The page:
The most difficult aspect of using multiple points of view and parallel subplots is keeping simultaneous, yet separate, actions in proper relationship to each other.
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Re: What about POV??

Post by NaClmine on Tue Feb 24, 2009 2:15 pm

Garmar wrote:Here is a fairly thoroughly covered article about Third Person POV. There are several different modes to this POV that can be used.

Thid Person Omniscient is the most flexible of them all because you can switch between thoughts and feeling of all your characters.

gar

Gar, you should add a topic to the Reference Links Library called "POV" and attach your "Third Person POV" link from the post above. As time goes on, it is important to "mine" such gems from all the posts that members offer and add the best of the links to the library. Not all links are good, so only the top three should make the Library.
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POV

Post by ebyss on Tue Feb 24, 2009 2:24 pm

I think my problem that is confusing is that I have changed mine within the chapter. I have one main character and the majority of his story is told from his perspective, but there are things or dialogue that it is important to look inside the other characters thoughts. Someone told me that I need to put some break between the paragraphs to signify the change.

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Re: What about POV??

Post by NaClmine on Tue Feb 24, 2009 2:33 pm

ebyss wrote:I think my problem that is confusing is that I have changed mine within the chapter. I have one main character and the majority of his story is told from his perspective, but there are things or dialogue that it is important to look inside the other characters thoughts. Someone told me that I need to put some break between the paragraphs to signify the change.

You can do that or you might even want to start a new chapter, depending on the significance of the POV change. I would also ask myself if the POV change is actually necessary. For example, characters can express completely different interpretations of a situation by showing disagreement through dialog or their reactions to the situation . . . and no POV change was needed.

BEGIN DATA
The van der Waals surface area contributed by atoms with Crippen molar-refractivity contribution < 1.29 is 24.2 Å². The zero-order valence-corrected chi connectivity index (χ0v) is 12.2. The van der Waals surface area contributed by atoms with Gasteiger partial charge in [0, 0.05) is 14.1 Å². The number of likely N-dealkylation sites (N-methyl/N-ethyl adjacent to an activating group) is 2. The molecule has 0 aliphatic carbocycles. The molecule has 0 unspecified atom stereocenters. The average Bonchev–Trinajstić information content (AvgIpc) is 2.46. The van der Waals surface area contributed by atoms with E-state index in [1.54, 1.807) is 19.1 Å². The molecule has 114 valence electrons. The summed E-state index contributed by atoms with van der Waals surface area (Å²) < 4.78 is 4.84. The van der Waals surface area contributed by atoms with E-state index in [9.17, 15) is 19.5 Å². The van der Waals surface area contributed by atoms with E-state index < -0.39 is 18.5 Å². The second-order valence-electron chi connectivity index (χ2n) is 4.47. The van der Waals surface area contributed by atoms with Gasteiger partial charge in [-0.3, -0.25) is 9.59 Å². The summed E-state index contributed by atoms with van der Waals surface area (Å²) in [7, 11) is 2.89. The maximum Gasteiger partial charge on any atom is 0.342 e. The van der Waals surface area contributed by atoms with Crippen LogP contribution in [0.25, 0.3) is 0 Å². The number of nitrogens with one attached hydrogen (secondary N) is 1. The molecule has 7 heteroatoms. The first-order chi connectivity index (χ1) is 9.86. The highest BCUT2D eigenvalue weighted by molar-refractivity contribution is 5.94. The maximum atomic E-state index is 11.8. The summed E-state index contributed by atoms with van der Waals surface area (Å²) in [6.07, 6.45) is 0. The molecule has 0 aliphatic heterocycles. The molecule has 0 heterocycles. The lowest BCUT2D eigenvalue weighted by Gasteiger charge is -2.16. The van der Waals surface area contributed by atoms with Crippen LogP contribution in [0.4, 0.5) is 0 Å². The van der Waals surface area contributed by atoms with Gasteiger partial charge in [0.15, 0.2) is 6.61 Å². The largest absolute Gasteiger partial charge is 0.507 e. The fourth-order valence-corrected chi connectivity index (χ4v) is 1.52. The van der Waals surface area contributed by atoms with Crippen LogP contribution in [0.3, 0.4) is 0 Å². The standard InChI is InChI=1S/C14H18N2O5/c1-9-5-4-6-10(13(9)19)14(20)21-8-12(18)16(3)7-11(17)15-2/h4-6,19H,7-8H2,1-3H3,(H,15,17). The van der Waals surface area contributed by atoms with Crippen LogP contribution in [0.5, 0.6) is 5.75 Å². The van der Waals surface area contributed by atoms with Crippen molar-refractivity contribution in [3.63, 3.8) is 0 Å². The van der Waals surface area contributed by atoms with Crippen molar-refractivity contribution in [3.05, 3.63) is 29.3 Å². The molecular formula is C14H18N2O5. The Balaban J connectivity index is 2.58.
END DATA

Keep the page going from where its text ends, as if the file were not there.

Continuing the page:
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Re: What about POV??

Post by Mike R on Tue Feb 24, 2009 6:46 pm

Yikes, not the POV dilema!

My first book had a bunch of POVs because the action took place at a lot of different locations. And they all wanted to be heard from.

I've since tried to tune out the characters that whine for their own POV. They complain, try blackmail, all sorts of nasty things but in my NIP, I only have two POVs.

The thing, in my opinion, about changing POVs, is to make sure the reader knows you've changed. The first sentence of a new POV should be something like;

Monika watched through the window as Mike trimmed his toenails. Damn he had sexy feet.'

Okay, that was two sentences. But you get the drift. The reader knows we've jumped to Monika's POV and we're experiencing the world through her and her thoughts.

My two cents, Mike

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Re: What about POV??

Post by NaClmine on Tue Feb 24, 2009 7:28 pm

I just finished reading a book by Loius L'Amour that was written like that. Each POV was interesting, but there were so many that I got lost in the side turns. He managed to bring them all together at the end, but it was difficult to "hang in there" through several hundred pages of distraction. And, sadly, the ending failed to justify the reading effort . . . very unlike Louis L'Amour.
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Re: What about POV??

Post by Mike R on Tue Feb 24, 2009 7:39 pm

I went through a Louis L'Amour phase. I think I had every book he wrote.

Yeah, people got a little confused with mine too.Once I finish my current work, I may go back and rework that one.